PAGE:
For those thinking about selling investment property, the time may be right to take advantage of tax-deferred exchanges. Thanks to §1031 of the Internal Revenue Code, a properly structured transaction will allow an investor to sell a property, to reinvest the proceeds in a new property and to defer all capital gains taxes. Such a transaction is commonly referred to as a “tax deferred exchange” or a “1031 exchange.” Fortunately, the new tax law retained many of the benefits of 1031 exchanges, but there are changes that real estate investors should know.

Tax Law Changes

Despite attempts to eliminate or significantly restrict 1031 exchanges over the years, the new tax law that went into effect in January 2018 left 1031 exchanges in place with respect to real estate. However, they are now limited to real property exchanges and can’t be used to defer capital gains on personal property.

These changes can affect some real estate investors, particularly those who own property with significant value tied up in furniture, fixtures and equipment, such as restaurants. However, other tax provisions may help to offset those losses and may make real estate more attractive to investors. In addition, wealthy investors can also take advantage of the doubling of the estate tax exemption. By coupling 1031 exchanges with the estate tax exemption, potentially millions of dollars in capital gains can escape taxation permanently.

Of course, how the new tax laws will affect the overall real estate industry remains to be seen and there are always risks that further restrictions will eventually be placed on 1031 exchanges in the future. That’s why now is a good time to consider taking advantage of the law if you are looking to sell real estate investment property.

Requirements for a 1031 Exchange

In order to accomplish a successful 1031 exchange, there are three conditions that must be met.

  1. There must be an actual exchange, not just a transfer of property for money only.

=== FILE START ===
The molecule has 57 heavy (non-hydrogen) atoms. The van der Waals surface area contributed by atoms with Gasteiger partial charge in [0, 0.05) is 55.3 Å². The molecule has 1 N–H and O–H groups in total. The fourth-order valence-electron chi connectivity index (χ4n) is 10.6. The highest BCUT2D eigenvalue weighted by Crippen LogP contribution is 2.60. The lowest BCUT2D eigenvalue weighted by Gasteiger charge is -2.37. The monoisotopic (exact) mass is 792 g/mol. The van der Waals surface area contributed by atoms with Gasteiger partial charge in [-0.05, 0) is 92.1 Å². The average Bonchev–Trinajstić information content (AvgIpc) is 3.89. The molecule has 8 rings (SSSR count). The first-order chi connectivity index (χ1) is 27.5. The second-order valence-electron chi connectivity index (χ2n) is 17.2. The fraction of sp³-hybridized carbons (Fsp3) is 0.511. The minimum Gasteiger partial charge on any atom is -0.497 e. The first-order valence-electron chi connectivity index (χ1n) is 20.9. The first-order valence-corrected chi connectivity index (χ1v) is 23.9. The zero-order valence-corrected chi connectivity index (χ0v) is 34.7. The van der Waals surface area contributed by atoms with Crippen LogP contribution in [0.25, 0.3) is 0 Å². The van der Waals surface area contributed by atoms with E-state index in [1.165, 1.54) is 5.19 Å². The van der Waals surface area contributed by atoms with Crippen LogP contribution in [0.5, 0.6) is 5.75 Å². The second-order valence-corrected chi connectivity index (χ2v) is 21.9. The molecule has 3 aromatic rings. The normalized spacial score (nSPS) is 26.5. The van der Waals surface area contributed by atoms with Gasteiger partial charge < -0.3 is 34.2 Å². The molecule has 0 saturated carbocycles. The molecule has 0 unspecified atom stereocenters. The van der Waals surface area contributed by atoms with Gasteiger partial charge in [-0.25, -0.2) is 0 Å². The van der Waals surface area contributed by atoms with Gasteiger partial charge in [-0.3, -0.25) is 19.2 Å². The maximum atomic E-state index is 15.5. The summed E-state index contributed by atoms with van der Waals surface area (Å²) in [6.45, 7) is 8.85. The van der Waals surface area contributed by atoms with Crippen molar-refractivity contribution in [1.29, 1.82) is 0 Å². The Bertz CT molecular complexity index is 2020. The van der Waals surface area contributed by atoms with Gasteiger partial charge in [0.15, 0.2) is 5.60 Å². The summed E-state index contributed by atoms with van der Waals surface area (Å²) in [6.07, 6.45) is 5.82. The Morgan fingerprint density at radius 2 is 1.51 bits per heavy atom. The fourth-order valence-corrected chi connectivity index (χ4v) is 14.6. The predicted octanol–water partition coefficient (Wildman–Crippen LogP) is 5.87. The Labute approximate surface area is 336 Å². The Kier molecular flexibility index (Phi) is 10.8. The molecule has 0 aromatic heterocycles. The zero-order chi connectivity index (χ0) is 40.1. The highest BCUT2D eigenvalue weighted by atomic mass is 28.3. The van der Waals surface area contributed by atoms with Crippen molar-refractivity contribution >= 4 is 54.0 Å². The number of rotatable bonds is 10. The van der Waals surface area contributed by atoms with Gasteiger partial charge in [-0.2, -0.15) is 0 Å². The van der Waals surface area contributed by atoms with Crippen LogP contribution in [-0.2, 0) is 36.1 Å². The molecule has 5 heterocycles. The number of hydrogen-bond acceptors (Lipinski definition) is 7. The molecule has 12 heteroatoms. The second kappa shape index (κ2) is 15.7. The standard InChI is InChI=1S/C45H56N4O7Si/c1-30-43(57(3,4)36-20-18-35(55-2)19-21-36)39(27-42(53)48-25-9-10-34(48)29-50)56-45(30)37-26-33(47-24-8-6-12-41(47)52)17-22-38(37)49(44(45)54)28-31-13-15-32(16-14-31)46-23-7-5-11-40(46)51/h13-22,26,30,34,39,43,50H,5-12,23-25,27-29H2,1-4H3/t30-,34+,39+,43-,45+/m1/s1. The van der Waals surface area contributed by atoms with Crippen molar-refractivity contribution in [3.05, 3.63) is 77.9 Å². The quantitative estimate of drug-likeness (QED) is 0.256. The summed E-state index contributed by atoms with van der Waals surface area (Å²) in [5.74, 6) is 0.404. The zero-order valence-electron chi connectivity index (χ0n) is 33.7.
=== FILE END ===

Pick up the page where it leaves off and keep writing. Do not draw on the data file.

Sale proceeds MUST be reinvested in other investment property and as part of the reinvestment, one property must be exchanged for the other, meaning that you must avoid receiving any of the sale proceeds or other property during the transaction. Any portion of the sale proceeds actually or constructively received will not qualify for §1031 treatment.

  1. The properties exchanged must qualify, and be of “like-kind.”

Like-kind is interpreted very loosely to mean virtually any real estate held for productive use in a business or for investment, whether improved or unimproved, can be exchanged for any other property to be used for productive business or investment purposes. So, if you sell an unimproved lot of land and purchase an improved one or vice versa, this still qualifies, just as selling industrial property and buying rental resort property does.

  1. The time requirements must be strictly followed.

There are 2 deadlines that must be followed: First, you must identify the new property to be purchased within 45 calendar days after the close on the sale of the old property. Second, you must close on the purchase of the new property within 180 calendar days from the closing date of the sale of the old property.

Assuming you meet these requirements, you can continue to defer taxes on your capital gains each time you exchange your property with no limit. This is especially useful since you can keep exchanging one piece of property for another one more likely to increase in value.

These are just some of the basics relating to structuring a proper 1031 exchange. If you or anyone you know is considering such a transaction, it is best to consult with an experienced attorney or tax professional as early into the process as possible, preferably at the time a party is first considering a sale, in order to ensure that all issues relating to the particular transaction are properly addressed.

To learn more about 1031 exchanges, read our related post Selling Real Estate? Is A Tax Deferred Exchange (1031) Right for You?